• bob sykes Link

    A great many people have been panicked out of their minds, and are beyond reason. My daughter will not have Thanksgiving dinner with us. There would only be the three of us. I have a school-teacher niece who is keeping her children home, even though her schools are open, and who will likely quit her teaching job. All out of fear of covid. Neither is in a high-risk age group. Both are in their 40’s and in reasonably good health.

    Under these conditions, it is probably fruitless and irrelevant to discuss whether or not schools or restaurants should be open. The panic will have to run its course.

  • It is a new way of making vaccines and there will be no data on long term effects.

    That’s the point I’ve been trying to make.

  • Grey Shambler Link

    These kids are all but totally unsupervised. Family structures are a mess. Discipline issues abound:

    Undoubtedly true, but who’s to say that the reverse is better?
    Would the beauty and creativity of hip-hop and rap music develop under strict discipline?
    The ghetto-wear fashions could hardly have developed under a dress code. A completely new language has even been created,
    Ebonics is now taught in schools,
    fortunes are made with nothing but Ebonics, sunglasses, and a mike.
    In the future, private equity will probably be managed with online programs like tax returns, insurance, and auto sales.
    Maybe it’s my own racism showing, but I think it’s futile to try to turn Blacks or Indians into darker skinned Whites. Their priorities will always be different.

  • Maybe it’s my own racism showing, but I think it’s futile to try to turn Blacks or Indians into darker skinned Whites. Their priorities will always be different.

    That’s fine as long as you’re willing to accept outcomes in which a handful of blacks prosper while most languish.

  • Grey Shambler Link

    I’d really like to see a poll of A A’s asking if they feel they languish.
    What I mean is, if you really want them to change, you’ll need to get their co-operation, and that’s a tall order.

    Discipline is all but impossible with Natives I know, imagine the family structure where children have six or eight mothers (aunties, grandma’s etc.) .
    The kids don’t get what they want from one they turn to the other and eventually get the cookies, every time.
    Given that, you can easily imagine how virtual learning goes. It goes out the window.

  • steve Link

    I guess I should point out that you see the same things in schools in poor white areas. The kids there often have no fathers, and if they do they are often abusive. The principal at one of those schools is married to my most senior nurse. Awesome stories. One of my favorites is the Mom who interrupted a meeting with him to announce she had to leave early because her daughter set up a time to have fight with another girl and she had to drive her there. Didnt even bother to lie. Then we had the nurse up north who was stealing drugs to give to her daughter so she could sell them. These problems are probably more class related than race.

    “The panic will have to run its course.”

    Alright, so I will be openly sexist. What bad thing is going to happen to me anyway so who gives a sh*t. Its almost as if you guys dont know any mothers. I do. Lots of them. That unconditional love thing and Moms? It is mostly true. As a guy I just dont have that to the same degree. I dont think most of us older guys do. So I think a lot , not all, of mothers just see things differently. They dont want to accept any risk. Its not panic but it is emotional based decision making. About their kids. (Yes, guys also make emotion based decisions too but more likely in other areas.)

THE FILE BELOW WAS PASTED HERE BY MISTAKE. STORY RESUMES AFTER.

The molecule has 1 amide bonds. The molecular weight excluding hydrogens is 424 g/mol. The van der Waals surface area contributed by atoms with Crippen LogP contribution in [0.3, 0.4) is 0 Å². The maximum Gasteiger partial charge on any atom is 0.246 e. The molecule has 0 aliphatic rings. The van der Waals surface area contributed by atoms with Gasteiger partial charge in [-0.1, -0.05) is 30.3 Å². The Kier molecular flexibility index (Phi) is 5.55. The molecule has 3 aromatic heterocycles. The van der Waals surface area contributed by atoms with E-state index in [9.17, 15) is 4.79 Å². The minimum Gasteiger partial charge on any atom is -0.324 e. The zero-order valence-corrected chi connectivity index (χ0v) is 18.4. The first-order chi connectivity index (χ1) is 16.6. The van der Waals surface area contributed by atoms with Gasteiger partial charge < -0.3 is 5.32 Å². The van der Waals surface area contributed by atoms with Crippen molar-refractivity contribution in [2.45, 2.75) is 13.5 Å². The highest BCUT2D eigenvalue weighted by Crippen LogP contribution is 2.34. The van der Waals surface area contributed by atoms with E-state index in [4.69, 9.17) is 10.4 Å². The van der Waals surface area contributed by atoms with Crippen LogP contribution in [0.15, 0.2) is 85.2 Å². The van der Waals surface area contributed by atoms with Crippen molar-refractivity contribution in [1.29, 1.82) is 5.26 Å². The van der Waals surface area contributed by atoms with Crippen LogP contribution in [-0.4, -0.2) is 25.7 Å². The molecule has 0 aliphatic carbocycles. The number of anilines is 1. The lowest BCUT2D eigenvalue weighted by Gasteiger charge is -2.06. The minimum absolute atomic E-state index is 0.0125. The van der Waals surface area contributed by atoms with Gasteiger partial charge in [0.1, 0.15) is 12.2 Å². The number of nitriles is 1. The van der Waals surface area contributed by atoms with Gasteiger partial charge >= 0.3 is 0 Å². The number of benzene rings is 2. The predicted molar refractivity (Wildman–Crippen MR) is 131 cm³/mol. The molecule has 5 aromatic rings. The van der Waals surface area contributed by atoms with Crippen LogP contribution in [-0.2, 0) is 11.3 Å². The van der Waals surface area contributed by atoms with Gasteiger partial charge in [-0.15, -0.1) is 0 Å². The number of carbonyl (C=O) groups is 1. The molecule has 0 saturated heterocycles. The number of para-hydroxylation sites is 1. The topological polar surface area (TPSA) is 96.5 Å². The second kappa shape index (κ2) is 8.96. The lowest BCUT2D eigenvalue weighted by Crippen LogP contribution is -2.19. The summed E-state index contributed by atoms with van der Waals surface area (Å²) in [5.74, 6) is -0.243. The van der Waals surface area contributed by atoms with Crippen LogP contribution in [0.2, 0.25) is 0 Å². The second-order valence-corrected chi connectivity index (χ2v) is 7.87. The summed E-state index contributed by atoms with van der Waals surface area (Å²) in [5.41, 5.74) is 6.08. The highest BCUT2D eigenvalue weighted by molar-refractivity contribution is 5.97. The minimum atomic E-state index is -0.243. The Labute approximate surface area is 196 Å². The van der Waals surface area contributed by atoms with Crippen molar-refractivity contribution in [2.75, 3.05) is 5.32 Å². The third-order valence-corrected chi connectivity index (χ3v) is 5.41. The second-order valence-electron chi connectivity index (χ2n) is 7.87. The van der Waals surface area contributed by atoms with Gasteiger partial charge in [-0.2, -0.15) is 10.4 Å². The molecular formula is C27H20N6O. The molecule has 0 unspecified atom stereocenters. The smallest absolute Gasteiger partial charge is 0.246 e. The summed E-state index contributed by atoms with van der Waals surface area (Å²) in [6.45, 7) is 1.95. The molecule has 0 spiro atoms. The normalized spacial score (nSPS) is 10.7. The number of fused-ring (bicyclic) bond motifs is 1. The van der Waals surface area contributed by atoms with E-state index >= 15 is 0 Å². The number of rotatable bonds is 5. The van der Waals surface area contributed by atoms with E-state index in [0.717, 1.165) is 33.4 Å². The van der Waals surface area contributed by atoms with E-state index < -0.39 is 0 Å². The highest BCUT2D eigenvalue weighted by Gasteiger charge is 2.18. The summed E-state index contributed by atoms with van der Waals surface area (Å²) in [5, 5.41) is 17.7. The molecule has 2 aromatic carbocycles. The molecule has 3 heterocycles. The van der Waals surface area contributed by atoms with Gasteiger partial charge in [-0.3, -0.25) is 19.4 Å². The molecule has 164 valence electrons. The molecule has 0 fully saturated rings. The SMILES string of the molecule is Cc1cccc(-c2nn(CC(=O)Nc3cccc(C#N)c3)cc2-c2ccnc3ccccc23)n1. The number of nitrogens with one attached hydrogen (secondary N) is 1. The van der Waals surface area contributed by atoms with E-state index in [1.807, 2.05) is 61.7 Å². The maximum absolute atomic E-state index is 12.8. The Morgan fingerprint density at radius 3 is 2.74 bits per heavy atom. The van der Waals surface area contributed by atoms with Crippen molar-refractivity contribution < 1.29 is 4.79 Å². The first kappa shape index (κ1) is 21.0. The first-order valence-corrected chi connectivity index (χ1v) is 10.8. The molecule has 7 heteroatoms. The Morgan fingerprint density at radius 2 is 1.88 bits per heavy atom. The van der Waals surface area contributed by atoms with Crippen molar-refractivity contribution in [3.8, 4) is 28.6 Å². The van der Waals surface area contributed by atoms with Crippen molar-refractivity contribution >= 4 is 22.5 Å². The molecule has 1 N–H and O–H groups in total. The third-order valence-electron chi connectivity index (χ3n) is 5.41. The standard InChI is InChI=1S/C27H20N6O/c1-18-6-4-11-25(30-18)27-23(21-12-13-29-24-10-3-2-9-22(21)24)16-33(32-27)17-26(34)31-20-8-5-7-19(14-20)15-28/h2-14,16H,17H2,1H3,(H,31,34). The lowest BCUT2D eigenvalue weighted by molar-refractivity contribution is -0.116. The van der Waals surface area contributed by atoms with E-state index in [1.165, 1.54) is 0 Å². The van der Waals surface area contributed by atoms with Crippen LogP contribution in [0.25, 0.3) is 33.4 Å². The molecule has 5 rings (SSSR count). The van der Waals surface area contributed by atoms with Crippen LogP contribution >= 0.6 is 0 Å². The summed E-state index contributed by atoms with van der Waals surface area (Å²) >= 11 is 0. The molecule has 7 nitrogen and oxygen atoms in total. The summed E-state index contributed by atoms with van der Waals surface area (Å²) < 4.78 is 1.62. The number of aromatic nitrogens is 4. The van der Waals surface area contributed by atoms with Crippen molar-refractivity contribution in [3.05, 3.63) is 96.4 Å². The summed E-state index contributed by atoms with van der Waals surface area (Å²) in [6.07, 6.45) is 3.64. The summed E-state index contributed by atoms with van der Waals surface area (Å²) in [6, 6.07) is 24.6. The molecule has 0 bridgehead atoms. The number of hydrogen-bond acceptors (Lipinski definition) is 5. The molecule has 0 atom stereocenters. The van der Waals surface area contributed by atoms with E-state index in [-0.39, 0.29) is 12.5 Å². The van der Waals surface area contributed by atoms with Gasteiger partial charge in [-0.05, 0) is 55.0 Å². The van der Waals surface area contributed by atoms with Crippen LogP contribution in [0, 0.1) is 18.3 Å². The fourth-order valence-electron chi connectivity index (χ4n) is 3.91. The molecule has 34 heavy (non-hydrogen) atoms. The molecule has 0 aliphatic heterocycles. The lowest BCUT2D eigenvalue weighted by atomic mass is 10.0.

• I’d really like to see a poll of A A’s asking if they feel they languish.

    That’s the entire basis of charges of “systemic racism”.

  • As a guy I just dont have that to the same degree.

    I believe it’s biological, a glandular response. The attachment of fathers to their children has different foundations than the attachment of mothers to theirs. Indeed, that’s one of my concerns about modern American society—we’re undermining those foundations in the interest of other objectives.

    The percentage of single-parent families among blacks is 66%; it’s 33% among whites. When I was a kid about 25% of black kids grew up in single-parent families while fewer than 10% of whites did.

  • steve Link

    Interesting to see that people on the right still believe that schools are teaching Ebonics. Never really happened. Schools, very few, did set up programs recognizing that kids came to schools already speaking Ebonics and set up programs to teach standard English. That did require that teachers understood both.

    Also, couple looks at Covid among blacks.


  • I agree with Kevin as far as he goes but I would go a little farther. I think that susceptibility and outcomes in COVID-19 are multi-factorial and I don’t know how to disaggregate the differing factors.

    When I was in school “Ebonics” was called Standard Black English. It’s a distinct dialect of English just as Cockney, Strine, Indian English, or Standard American English are. I have no idea whether it was ever taught in schools. Since it impedes you in your choice of jobs, whatever you speak at home I think that Standard American English should be taught in schools while the use of other dialects in a school setting should be discouraged. If that’s “systemic racism” deal with it. It’s here to stay and no amount of training or reeducation will do anything about it.

  • CuriousOnlooker Link

    For that observation “ who have bad talked our teachers and thought kids could learn better at home, a mostly right wing delusion, now believe teaching must be in person.”

    There are a lot of parents who are putting money behind their beliefs (that public school isn’t offering a good deal). Private school enrollment is up a lot; and a lot of parents who are forced into homeschooling are finding it is better then public schools. Those kids won’t come back when the pandemic is over.

    It will take a couple of years for people to accept it happened but public school enrollment has suffered a structural decline.